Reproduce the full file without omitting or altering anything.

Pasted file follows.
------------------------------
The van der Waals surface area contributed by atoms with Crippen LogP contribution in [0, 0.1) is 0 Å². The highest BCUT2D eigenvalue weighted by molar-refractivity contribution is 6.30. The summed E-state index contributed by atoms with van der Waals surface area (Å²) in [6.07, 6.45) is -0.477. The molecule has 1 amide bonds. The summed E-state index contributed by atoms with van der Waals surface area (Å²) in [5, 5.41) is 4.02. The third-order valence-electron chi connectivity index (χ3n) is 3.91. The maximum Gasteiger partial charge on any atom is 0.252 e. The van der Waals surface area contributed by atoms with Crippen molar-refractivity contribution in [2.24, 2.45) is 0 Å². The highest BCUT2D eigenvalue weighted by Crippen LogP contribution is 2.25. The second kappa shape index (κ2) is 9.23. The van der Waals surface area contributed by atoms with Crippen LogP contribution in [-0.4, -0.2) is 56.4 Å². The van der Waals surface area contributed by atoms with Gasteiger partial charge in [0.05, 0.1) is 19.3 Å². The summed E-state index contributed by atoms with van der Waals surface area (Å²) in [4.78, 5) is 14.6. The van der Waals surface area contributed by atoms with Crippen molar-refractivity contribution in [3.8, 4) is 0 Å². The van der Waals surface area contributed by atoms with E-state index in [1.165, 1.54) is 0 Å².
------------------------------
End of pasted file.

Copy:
The van der Waals surface area contributed by atoms with Crippen LogP contribution in [0, 0.1) is 0 Å². The highest BCUT2D eigenvalue weighted by molar-refractivity contribution is 6.30. The summed E-state index contributed by atoms with van der Waals surface area (Å²) in [6.07, 6.45) is -0.477. The molecule has 1 amide bonds. The summed E-state index contributed by atoms with van der Waals surface area (Å²) in [5, 5.41) is 4.02. The third-order valence-electron chi connectivity index (χ3n) is 3.91. The maximum Gasteiger partial charge on any atom is 0.252 e. The van der Waals surface area contributed by atoms with Crippen molar-refractivity contribution in [2.24, 2.45) is 0 Å². The highest BCUT2D eigenvalue weighted by Crippen LogP contribution is 2.25. The second kappa shape index (κ2) is 9.23. The van der Waals surface area contributed by atoms with Crippen LogP contribution in [-0.4, -0.2) is 56.4 Å². The van der Waals surface area contributed by atoms with Gasteiger partial charge in [0.05, 0.1) is 19.3 Å². The summed E-state index contributed by atoms with van der Waals surface area (Å²) in [4.78, 5) is 14.6. The van der Waals surface area contributed by atoms with Crippen molar-refractivity contribution in [3.8, 4) is 0 Å². The van der Waals surface area contributed by atoms with E-state index in [1.165, 1.54) is 0 Å².